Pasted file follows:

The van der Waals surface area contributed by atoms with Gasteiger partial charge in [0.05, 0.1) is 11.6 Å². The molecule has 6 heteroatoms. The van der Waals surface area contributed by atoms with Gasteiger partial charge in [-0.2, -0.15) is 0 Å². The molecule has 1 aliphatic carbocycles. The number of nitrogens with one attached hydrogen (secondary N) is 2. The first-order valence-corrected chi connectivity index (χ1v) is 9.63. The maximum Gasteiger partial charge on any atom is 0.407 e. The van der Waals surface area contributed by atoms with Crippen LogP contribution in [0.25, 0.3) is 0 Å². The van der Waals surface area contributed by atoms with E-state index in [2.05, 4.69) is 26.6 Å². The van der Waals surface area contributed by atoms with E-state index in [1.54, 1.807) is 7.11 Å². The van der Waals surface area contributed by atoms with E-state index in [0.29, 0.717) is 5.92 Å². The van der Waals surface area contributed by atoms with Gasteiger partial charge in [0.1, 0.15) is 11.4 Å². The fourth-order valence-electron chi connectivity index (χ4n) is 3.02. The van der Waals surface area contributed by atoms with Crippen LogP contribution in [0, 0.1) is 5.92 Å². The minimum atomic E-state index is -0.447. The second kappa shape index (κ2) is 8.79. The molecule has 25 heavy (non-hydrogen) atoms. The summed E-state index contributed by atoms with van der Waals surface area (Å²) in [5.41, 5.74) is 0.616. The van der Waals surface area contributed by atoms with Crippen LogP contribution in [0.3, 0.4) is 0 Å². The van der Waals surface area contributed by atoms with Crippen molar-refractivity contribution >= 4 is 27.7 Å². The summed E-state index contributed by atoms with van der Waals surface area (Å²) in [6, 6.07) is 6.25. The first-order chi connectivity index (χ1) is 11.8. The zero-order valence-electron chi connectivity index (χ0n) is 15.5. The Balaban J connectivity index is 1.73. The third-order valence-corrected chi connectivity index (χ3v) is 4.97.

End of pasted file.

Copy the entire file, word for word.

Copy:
The van der Waals surface area contributed by atoms with Gasteiger partial charge in [0.05, 0.1) is 11.6 Å². The molecule has 6 heteroatoms. The van der Waals surface area contributed by atoms with Gasteiger partial charge in [-0.2, -0.15) is 0 Å². The molecule has 1 aliphatic carbocycles. The number of nitrogens with one attached hydrogen (secondary N) is 2. The first-order valence-corrected chi connectivity index (χ1v) is 9.63. The maximum Gasteiger partial charge on any atom is 0.407 e. The van der Waals surface area contributed by atoms with Crippen LogP contribution in [0.25, 0.3) is 0 Å². The van der Waals surface area contributed by atoms with E-state index in [2.05, 4.69) is 26.6 Å². The van der Waals surface area contributed by atoms with E-state index in [1.54, 1.807) is 7.11 Å². The van der Waals surface area contributed by atoms with E-state index in [0.29, 0.717) is 5.92 Å². The van der Waals surface area contributed by atoms with Gasteiger partial charge in [0.1, 0.15) is 11.4 Å². The fourth-order valence-electron chi connectivity index (χ4n) is 3.02. The van der Waals surface area contributed by atoms with Crippen LogP contribution in [0, 0.1) is 5.92 Å². The minimum atomic E-state index is -0.447. The second kappa shape index (κ2) is 8.79. The molecule has 25 heavy (non-hydrogen) atoms. The summed E-state index contributed by atoms with van der Waals surface area (Å²) in [5.41, 5.74) is 0.616. The van der Waals surface area contributed by atoms with Crippen LogP contribution in [0.3, 0.4) is 0 Å². The van der Waals surface area contributed by atoms with Crippen molar-refractivity contribution >= 4 is 27.7 Å². The summed E-state index contributed by atoms with van der Waals surface area (Å²) in [6, 6.07) is 6.25. The first-order chi connectivity index (χ1) is 11.8. The zero-order valence-electron chi connectivity index (χ0n) is 15.5. The Balaban J connectivity index is 1.73. The third-order valence-corrected chi connectivity index (χ3v) is 4.97.